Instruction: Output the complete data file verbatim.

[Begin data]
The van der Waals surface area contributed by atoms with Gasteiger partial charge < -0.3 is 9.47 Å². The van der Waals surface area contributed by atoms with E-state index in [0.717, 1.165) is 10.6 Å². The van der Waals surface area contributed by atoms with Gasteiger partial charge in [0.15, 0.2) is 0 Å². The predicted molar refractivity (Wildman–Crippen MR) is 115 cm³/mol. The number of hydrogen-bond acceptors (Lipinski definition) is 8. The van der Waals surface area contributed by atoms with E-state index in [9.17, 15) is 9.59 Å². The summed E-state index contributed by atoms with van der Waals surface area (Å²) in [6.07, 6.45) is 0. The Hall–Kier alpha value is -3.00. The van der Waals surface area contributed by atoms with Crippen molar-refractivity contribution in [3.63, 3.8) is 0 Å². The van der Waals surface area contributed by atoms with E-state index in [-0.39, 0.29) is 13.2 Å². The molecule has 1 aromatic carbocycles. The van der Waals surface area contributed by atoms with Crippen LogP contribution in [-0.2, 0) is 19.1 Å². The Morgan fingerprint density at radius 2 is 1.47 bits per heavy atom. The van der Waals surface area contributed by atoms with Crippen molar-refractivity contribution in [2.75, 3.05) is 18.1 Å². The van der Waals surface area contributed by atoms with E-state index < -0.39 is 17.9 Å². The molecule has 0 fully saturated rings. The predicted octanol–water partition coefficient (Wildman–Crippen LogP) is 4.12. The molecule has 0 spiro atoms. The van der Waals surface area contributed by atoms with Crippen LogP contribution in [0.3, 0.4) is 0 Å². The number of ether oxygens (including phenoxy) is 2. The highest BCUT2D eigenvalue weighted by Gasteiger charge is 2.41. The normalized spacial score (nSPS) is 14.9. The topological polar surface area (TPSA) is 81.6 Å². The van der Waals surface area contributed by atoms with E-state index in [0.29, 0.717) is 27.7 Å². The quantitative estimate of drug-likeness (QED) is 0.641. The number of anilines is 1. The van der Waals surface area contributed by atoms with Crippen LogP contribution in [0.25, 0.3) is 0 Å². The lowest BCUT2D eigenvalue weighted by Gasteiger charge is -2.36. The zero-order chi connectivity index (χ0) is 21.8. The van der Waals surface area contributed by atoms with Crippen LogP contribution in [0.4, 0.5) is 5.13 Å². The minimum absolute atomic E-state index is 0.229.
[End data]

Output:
The van der Waals surface area contributed by atoms with Gasteiger partial charge < -0.3 is 9.47 Å². The van der Waals surface area contributed by atoms with E-state index in [0.717, 1.165) is 10.6 Å². The van der Waals surface area contributed by atoms with Gasteiger partial charge in [0.15, 0.2) is 0 Å². The predicted molar refractivity (Wildman–Crippen MR) is 115 cm³/mol. The number of hydrogen-bond acceptors (Lipinski definition) is 8. The van der Waals surface area contributed by atoms with E-state index in [9.17, 15) is 9.59 Å². The summed E-state index contributed by atoms with van der Waals surface area (Å²) in [6.07, 6.45) is 0. The Hall–Kier alpha value is -3.00. The van der Waals surface area contributed by atoms with Crippen molar-refractivity contribution in [3.63, 3.8) is 0 Å². The van der Waals surface area contributed by atoms with E-state index in [-0.39, 0.29) is 13.2 Å². The molecule has 1 aromatic carbocycles. The van der Waals surface area contributed by atoms with Crippen LogP contribution in [-0.2, 0) is 19.1 Å². The Morgan fingerprint density at radius 2 is 1.47 bits per heavy atom. The van der Waals surface area contributed by atoms with Crippen molar-refractivity contribution in [2.75, 3.05) is 18.1 Å². The van der Waals surface area contributed by atoms with E-state index < -0.39 is 17.9 Å². The molecule has 0 fully saturated rings. The predicted octanol–water partition coefficient (Wildman–Crippen LogP) is 4.12. The molecule has 0 spiro atoms. The van der Waals surface area contributed by atoms with Crippen LogP contribution in [0.3, 0.4) is 0 Å². The number of ether oxygens (including phenoxy) is 2. The highest BCUT2D eigenvalue weighted by Gasteiger charge is 2.41. The normalized spacial score (nSPS) is 14.9. The topological polar surface area (TPSA) is 81.6 Å². The van der Waals surface area contributed by atoms with E-state index in [0.29, 0.717) is 27.7 Å². The quantitative estimate of drug-likeness (QED) is 0.641. The number of anilines is 1. The van der Waals surface area contributed by atoms with Crippen LogP contribution in [0.25, 0.3) is 0 Å². The lowest BCUT2D eigenvalue weighted by Gasteiger charge is -2.36. The zero-order chi connectivity index (χ0) is 21.8. The van der Waals surface area contributed by atoms with Crippen LogP contribution in [0.4, 0.5) is 5.13 Å². The minimum absolute atomic E-state index is 0.229.